Does Nothing Matter
Conservatism Without God
Expulsion from the Garden of Eden, Thomas Cole (1828)
What matters in life? What has meaning? And, if things did not matter and nothing meant anything, should our interactions in the world be postured accordingly? Would our nihilism warrant punching babies in the face or murdering even those we ‘loved?’ Even if nothing mattered and nothing meant anything, it would take someone seriously mentally ill to believe those two things were in any way justified—and they couldn’t be justified if nothing mattered, for justification only means something if there were a ‘Good’ propped against an evil. But good and evil could not exist if nothing mattered because as Camus wrote, meaninglessness cannot dictate meaning.
Good and evil are meaningful as they are the drivers of our conscience, influencing what we do and choose not to do, or at the minimum, what we know we should do versus what we should not. Perhaps the recognition of what is good and what is not is enough to prove that meaning does exist, and takes its part in everything we do, no matter how small. As rudimentary as this argument might be, I accept it: meaning exists because right and wrong exists.
So though I frequently jest that nothing matters, I live as though they did. Our actions reverberate across time and within many people. We will have touched millions of people by the end of our lives, as they go to pass on pieces of you that you knowingly or not gave to them.
But acting as though things mattered and believing that the universe thanks you as though they do, are very different.
When I say nothing matters, I mean the latter way, metaphysically detached from the human experience. We are blips in time floating through space. We matter, inasmuch as Earth matters, inasmuch as people are alive, and inasmuch as there might be a God judging us. But there may very well be no God. Our voices speak to only silence.
But when there's no God, there can be no meaning, because there will be no provenance for the ‘Good.’ To consider a godless universe would be accepting a universe that is unfeeling to our existence; but even if there were a God, the universe does not end if we were to die tomorrow: it does not thank us, it does not mourn us; the cosmos will still be intact and the chaos around it will only be just slightly mitigated without our survival because, after all, we make up fractions of the matter in the universe so that our disappearance will go largely unnoticed and without affect.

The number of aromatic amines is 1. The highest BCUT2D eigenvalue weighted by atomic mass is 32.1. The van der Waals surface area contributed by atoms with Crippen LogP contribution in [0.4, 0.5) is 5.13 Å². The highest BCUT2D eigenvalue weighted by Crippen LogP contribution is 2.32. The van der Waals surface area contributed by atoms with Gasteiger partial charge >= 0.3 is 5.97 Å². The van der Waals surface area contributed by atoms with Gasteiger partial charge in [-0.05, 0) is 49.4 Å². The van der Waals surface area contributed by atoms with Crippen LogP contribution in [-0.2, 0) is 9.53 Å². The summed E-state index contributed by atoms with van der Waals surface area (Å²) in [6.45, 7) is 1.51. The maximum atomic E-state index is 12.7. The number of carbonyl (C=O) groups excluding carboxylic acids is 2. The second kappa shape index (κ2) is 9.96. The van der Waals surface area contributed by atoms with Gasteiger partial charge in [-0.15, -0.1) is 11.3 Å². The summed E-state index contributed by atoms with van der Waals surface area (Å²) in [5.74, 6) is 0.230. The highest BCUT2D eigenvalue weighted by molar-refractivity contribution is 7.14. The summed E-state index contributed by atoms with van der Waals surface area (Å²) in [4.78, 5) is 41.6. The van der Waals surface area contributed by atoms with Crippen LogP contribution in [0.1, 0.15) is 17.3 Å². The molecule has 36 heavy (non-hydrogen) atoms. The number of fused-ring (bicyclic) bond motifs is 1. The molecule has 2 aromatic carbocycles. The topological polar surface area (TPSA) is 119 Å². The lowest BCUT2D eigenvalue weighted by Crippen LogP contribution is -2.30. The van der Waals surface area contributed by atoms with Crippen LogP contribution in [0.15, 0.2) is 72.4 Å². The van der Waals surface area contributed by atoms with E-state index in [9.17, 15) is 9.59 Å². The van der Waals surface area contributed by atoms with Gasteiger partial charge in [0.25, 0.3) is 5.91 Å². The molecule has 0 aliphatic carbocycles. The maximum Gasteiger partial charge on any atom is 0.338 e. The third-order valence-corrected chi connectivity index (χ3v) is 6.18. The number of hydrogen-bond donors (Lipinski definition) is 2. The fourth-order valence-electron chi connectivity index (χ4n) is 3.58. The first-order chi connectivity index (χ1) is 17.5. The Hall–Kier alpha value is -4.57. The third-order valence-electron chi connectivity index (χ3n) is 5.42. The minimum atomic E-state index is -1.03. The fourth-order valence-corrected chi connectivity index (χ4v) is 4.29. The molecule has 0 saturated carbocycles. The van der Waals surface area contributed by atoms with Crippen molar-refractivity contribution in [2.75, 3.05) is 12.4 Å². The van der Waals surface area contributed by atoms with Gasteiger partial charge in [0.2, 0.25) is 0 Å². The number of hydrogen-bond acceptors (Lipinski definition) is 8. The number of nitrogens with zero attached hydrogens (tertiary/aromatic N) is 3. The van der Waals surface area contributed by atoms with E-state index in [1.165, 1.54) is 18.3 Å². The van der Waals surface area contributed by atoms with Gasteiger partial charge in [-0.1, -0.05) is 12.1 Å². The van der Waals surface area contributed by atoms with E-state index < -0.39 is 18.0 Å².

So in the midst of this uncertain existence we nevertheless strive to create meaning, and we should! There is no reason for existence to be more miserable than it needs to be; and it is alleviated with the dignity to act and live with purpose, or the search thereof.
Hell, that’s what Sex and Modernity is all about: Our inescapable existence and the agency that we do have to strive for love. and it's all for love, as love is that utmost thing humans crave and work toward. But, even if love conclusively endowed our lives with meaning and matter, dependent or independent of a God, I still can't ignore that persisting, incomprehensible nothingness that pervades my body and mind every day and every morning and night.
...I think conservatism, on a deep philosophical stratum, really recognizes this lonely truth of existence. It originates from a longing to permeate what it knows and see’s as good, and within that good what it see’s as a common thread throughout human history. For too long it has answered the questions above by hiding in the shroud of Christianity, but those who are unmoored from God through no volition of their own can’t accept a doctrine of faith apart from what reason allows. When we think about what 'conservatism' is without religion we encounter some philosophical issues that have not been solved even with it, such as its cultural relativism—(where conservatism risks undermining its politics of truth, while also bolstering anti-ideology). What we are, why we exist, and where meaning is, is the existentialist dilemma that we have been facing as humans since the dawn of time. And maybe, the meaning of our existence cannot be solved without situating God in the center of it.
That is a possibility as disappointing as it might be relieving. Some people are able to relish ‘God’s Glory,’ and ‘trust’ that He is guiding them on their life’s path, sure to give them meaning; and others feel that meaning exists merely in the relationship between God and person, and all else downstream from it.
Burke’s maxim still rings true: It's a mistake to do nothing just because we can only do a little. There is a lot of meaninglessness out there, a lot of powerful voices that say nothing and do nothing, but that's not a template for me. Live and write as though it mattered and die as though it didn't—which, ironically, means the same thing: live and die for something, whatever it is.
I like the hill I chose to die on. But it's not a right wing hill. It's not even political. It's my own hill of tragic nothingness that, for a little time, was everything.